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Foreign Direct Investment and Environmental Taxes

  • Roberto A. De Santis
  • Frank Stähler

This paper studies the effect of foreign direct investment (FDI) on environmental policy stringency in a two-country model with trade costs, where FDI could be unilateral and bilateral and both governments address local pollution through environmental taxes. We show that FDI does not give rise to ecological dumping because the host country has an incentive to shift rents away from the source country toward the host country. Environmental policy strategies and welfare effects are studied under the assumption that parameter values support FDI to be profitable. Copyright 2008 The Authors. Journal Compilation Verein für Socialpolitik and Blackwell Publishing Ltd. 2008.

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File URL: http://www.blackwell-synergy.com/doi/abs/10.1111/j.1468-0475.2008.00444.x
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Article provided by Verein für Socialpolitik in its journal German Economic Review.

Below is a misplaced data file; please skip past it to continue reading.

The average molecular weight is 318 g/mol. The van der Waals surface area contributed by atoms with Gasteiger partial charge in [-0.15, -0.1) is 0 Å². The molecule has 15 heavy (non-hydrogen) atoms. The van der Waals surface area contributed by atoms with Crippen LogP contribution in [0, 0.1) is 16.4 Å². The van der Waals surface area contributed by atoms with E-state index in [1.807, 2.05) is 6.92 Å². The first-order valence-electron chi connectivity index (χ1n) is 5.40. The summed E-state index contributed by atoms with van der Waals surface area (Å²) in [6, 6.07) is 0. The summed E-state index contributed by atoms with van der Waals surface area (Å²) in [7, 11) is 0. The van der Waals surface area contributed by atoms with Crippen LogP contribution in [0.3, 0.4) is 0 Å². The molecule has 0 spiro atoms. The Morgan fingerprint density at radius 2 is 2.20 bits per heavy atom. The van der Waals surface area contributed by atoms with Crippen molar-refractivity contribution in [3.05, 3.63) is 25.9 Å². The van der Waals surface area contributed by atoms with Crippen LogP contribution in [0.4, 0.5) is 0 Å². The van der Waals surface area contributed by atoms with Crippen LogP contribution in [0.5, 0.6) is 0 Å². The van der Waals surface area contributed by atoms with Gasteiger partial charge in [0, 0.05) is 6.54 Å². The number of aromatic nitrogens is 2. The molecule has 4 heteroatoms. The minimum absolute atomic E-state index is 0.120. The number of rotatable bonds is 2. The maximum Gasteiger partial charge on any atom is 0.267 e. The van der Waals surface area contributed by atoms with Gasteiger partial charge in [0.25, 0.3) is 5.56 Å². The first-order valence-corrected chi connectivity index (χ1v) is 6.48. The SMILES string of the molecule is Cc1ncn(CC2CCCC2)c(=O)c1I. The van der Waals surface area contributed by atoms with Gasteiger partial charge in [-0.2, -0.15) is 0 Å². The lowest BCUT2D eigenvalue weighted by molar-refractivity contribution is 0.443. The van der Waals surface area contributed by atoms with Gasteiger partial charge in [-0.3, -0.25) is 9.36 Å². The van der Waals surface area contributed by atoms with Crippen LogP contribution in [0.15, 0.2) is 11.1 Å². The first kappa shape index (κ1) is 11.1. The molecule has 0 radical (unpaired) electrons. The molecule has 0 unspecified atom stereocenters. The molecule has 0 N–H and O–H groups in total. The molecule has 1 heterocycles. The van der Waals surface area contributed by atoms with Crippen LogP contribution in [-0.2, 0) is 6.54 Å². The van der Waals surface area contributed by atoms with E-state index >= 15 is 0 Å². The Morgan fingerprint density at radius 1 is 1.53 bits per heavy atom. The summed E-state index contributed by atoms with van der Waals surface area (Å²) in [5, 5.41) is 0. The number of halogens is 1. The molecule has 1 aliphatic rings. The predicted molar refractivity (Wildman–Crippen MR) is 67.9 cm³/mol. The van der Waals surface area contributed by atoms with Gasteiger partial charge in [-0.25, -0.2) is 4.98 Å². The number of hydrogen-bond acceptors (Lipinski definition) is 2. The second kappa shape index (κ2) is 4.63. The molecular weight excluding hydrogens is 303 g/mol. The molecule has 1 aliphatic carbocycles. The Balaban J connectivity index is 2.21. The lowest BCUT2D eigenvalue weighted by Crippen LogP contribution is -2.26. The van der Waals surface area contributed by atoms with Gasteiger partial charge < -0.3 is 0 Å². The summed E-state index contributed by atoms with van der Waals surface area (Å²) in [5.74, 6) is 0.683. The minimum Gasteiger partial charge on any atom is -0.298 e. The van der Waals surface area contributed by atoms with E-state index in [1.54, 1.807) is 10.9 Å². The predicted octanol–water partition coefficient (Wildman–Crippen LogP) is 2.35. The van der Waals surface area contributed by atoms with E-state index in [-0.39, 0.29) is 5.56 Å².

Volume (Year): 10 (2009)
Issue (Month): (02)
Pages: 115-135

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Handle: RePEc:bla:germec:v:10:y:2009:i::p:115-135
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  1. James R. Markusen, 2004. "Multinational Firms and the Theory of International Trade," MIT Press Books, The MIT Press, edition 1, volume 1, number 0262633078, June.
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  11. Roberto A. De Santis & Frank Stähler, 1999. "Endogenous Market Structure and the Gains from Foreign Direct Inverstment," Kiel Working Papers 958, Kiel Institute for the World Economy.
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  16. Javorcik Beata Smarzynska & Wei Shang-Jin, 2003. "Pollution Havens and Foreign Direct Investment: Dirty Secret or Popular Myth?," The B.E. Journal of Economic Analysis & Policy, De Gruyter, vol. 3(2), pages 1-34, December.
  17. Markusen, James R & Maskus, Keith E, 2002. "Discriminating among Alternative Theories of the Multinational Enterprise," Review of International Economics, Wiley Blackwell, vol. 10(4), pages 694-707, November.
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